The BBC reports that the magistrates’ yearbook for Norfolk was accidentally sent to a Category D prison for printing, thereby potentially exposing information about all of Norfolk’s magistrates to the prisoners. Whilst the details do not include home addresses, one magistrate is quoted as saying:
“It doesn’t particularly concern me as anyone can look in the phone book and find my name, but some magistrates could be really worried – there will be those who will be terrified,” he said.
Magistrates aren’t to be confused with judges – most are lay people who have volunteered to take on the role part-time, have been selected by their peers, and undergone training about their duties, but are not themselves from a legal background. They tend to deal with small cases, but will often have seen no end of minor crimes against individuals and property pass before them during their careers. What shocks me here is the response of the Court Service:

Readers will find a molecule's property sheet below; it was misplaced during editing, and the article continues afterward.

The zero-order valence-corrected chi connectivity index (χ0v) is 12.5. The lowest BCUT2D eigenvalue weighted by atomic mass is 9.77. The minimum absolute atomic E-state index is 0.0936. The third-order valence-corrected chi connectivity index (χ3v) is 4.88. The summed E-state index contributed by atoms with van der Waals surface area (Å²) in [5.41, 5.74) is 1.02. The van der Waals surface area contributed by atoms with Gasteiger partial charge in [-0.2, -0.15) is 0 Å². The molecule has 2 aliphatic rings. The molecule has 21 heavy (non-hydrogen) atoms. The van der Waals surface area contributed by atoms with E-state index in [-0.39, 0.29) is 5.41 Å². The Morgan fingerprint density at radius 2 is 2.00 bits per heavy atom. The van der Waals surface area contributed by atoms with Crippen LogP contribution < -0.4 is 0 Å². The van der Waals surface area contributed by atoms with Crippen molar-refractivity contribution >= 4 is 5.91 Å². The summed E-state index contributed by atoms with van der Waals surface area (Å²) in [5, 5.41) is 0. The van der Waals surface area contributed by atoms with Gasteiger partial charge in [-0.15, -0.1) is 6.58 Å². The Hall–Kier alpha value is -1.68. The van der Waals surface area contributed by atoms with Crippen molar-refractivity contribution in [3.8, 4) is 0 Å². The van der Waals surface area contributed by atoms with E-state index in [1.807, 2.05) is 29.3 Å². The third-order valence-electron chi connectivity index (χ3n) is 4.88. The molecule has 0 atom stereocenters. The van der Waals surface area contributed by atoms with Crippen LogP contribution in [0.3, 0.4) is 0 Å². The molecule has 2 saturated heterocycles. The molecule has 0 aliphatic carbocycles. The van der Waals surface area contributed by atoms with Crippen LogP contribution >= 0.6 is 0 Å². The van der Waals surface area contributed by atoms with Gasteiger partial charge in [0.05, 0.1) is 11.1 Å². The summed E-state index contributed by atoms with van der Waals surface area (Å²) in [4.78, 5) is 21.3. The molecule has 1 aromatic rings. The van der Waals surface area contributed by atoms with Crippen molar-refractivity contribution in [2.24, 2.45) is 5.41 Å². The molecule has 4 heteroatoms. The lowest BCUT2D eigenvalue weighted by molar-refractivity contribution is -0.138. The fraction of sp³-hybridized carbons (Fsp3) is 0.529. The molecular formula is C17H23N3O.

“All hard copies and electronic copies of the document at the prison have now been destroyed. The screening process for documents to be printed at the prison workshop has been made more secure to ensure this does not happen again.”
Has it not occurred to the Court Service that maybe the real problem here is the existence of a book of details in the first place? That a new-fangled piece of technology called the Internet might allow authorised users to access only the information they require, without distributing books of it just in case it comes in handy? With technology attitudes such as this, it’s little wonder that the likes of the Libra project suffered so many problems…